Locke makes use of Adam in a colorful explanation of how names are established for ideas of mixed modes and substances. He writes: “Let us suppose Adam in the State of a grown Man, with a good Understanding, but in a strange Country, with all Things new, and unknown about him; and no other Faculties, to attain the Knowledge of them, but what one of this Age has now” (III.vi.44). This is a useful trope. It allows Locke to develop a thought experiment in which someone, uncorrupted in just the right way, invents a term and shapes the idea associated with it. The distinction Locke illustrates with this example is as follows. In developing his ideas of certain mixed modes (in this case jealousy and adultery albeit denominated by the names ‘Kinneah’ and ‘Niouph’), Adam “puts Ideas together, only by his own Imagination, not taken from the Existence of any thing [nor from] considering whether any such thing did exist” (III.vi.46). Here, according to Locke, Adam “has a Standard [for what constitutes an instance of either Kinneah or Niouph] of his own making” (ibid). In developing his idea of a certain substance (gold albeit denominated by ‘Zahab’), Adam “takes the quite contrary Course; here he has a Standard made by Nature” (ibid).
I want to ask whether anyone has come across an interesting example in which Adam, Eve, or a “person…on a sudden transported into our world” is used to illustrate a certain philosophical view (Treatise 184.108.40.206; SBN 293). An example that uses Eve should be especially prized, since, so far as I can tell, she is mentioned far less frequently than Adam. My favorite is an example from Joseph Glanvill’s Vanity of Dogmatizing (1661). But the example I have in mind is best appreciated when paired with an example from Hume.
Hume takes our judgments about causal relations to depend entirely on the customary associations formed on the basis of repeated experience. And there is a passage in the Abstract in which Hume draws upon Adam to persuade his reader of the truth of this view. Hume writes: “Were a man, such as Adam, created in full vigour of understanding, without experience, he would never be able to infer motion in the second ball from the motion and impulse of the first” (A 11; SBN 651). Hume draws two conclusions from this consideration of Adam. The first is that “It is not any thing that reason sees in the cause, which makes us infer the effect” (ibid). The second conclusion concerns what must be the case in order for Adam to judge two objects or events to be causally related. Hume states: “It would have been necessary…for Adam (if he was not inspired) to have had experience of the effect, which followed upon the impulse of these two balls. He must have seen, in several instances, that when the one ball struck upon the other, the second always acquired motion” (ibid). In a slightly different example in the Enquiry, Hume says of Adam that “though his rational faculties be supposed, at the very first, entirely perfect, [he] could not have inferred from the fluidity and transparency of water, that it would suffocate him, or from the light and warmth of fire, that it would consume him” (4.6; SBN 27).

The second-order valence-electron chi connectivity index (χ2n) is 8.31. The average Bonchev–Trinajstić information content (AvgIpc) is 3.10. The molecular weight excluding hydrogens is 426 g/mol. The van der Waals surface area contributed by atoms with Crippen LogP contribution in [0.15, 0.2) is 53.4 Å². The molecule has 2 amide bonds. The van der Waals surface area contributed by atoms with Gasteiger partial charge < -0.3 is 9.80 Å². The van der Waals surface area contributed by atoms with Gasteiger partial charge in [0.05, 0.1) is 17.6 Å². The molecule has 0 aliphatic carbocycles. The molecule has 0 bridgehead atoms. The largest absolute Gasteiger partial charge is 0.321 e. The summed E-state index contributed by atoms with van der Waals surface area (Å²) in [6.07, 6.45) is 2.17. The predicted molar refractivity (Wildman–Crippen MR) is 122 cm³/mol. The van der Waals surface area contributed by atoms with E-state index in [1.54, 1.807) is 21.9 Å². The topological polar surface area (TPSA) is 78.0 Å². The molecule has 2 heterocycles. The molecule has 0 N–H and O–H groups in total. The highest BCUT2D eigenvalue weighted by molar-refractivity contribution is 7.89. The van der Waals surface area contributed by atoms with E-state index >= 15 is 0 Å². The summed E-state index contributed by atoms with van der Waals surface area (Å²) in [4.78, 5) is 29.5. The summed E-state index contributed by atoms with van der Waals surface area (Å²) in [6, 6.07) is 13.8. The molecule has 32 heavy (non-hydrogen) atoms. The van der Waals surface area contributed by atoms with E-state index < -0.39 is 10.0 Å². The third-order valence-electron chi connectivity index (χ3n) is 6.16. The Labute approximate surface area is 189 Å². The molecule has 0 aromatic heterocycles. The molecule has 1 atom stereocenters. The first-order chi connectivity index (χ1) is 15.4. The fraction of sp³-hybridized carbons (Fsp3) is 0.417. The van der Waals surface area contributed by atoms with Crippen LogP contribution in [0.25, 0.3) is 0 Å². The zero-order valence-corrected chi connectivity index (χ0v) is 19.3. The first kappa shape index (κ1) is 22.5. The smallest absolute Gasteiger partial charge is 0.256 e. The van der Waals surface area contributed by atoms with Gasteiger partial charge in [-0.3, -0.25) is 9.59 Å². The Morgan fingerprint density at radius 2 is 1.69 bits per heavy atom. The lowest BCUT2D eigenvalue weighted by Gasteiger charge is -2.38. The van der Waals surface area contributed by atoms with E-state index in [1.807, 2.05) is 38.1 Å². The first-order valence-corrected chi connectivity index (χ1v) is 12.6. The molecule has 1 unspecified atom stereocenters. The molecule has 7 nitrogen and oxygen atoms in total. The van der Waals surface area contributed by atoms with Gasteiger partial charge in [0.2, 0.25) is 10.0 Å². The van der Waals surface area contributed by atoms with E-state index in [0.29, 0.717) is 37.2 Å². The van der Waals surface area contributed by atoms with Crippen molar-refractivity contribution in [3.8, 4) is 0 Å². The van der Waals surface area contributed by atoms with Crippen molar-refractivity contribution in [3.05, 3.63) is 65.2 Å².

What is interesting about Glanvill’s use of Adam is that he takes an uncorrupted mind, such as is possessed by Adam, to involve a remarkably rich engagement with causal relations. Glanvill gives us an Adam who is “inspired” in a way that is excluded from Hume’s example in the Abstract. He writes of Adam:
the accuracy of his knowledge of natural effects, might probably arise from his sensible perception of their causes. What the experiences of many ages will scarce afford us at this distance from perfection, his quicker senses could teach in a moment. And whereas we patch up a piece of Philosophy from a few industriously gather’d, and yet scarce well observ’d or digested experiments, his knowledge was compleatly built, upon the certain, extemporary notice of his comprehensive, unerring faculties. His sight could inform him whether the Loadstone doth attract by Atomical Effluviums; which may gain the more credit by the consideration of what some affirm; that by the help of Microscopes they have beheld the subtile streams issuing from the beloved Minerall. It may be he saw the motion of the bloud and spirits through the transparent skin, as we do the workings of those little industrious Animals through a hive of glasse. The Mysterious influence of the Moon, and its causality on the seas motion, was no question in his Philosophy, no more then a Clocks motion is in ours, where our senses may inform us of its cause. Sympathies and Antipathies were to him no occult qualities. Causes are hid in night and obscurity from us, which were all Sun to him. (1661: 6-7)
This list might pass for a compendium of contemporary philosophical and scientific mysteries. What is important about such instances of causation is that thinkers in the seventeenth century had made little progress in explaining them at the same time as some thinkers made rather bold claims to certainty and clarity in matters of investigating causal relations. As it seems to me, the Adam we find here may have been intended to represent the epistemic ideal to which such metaphysical thinkers are committed. It is an ideal, according to Glanvill, which is as easily parodied as it is shown to be unachievable. Hence Glanvill opens his argument with this cutting methodological statement: “I’le not move beyond our selves, and the most ordinary and trivial Phanomena in nature, in which we shall finde enough to shame confidence, and unplume Dogmatizing” (16).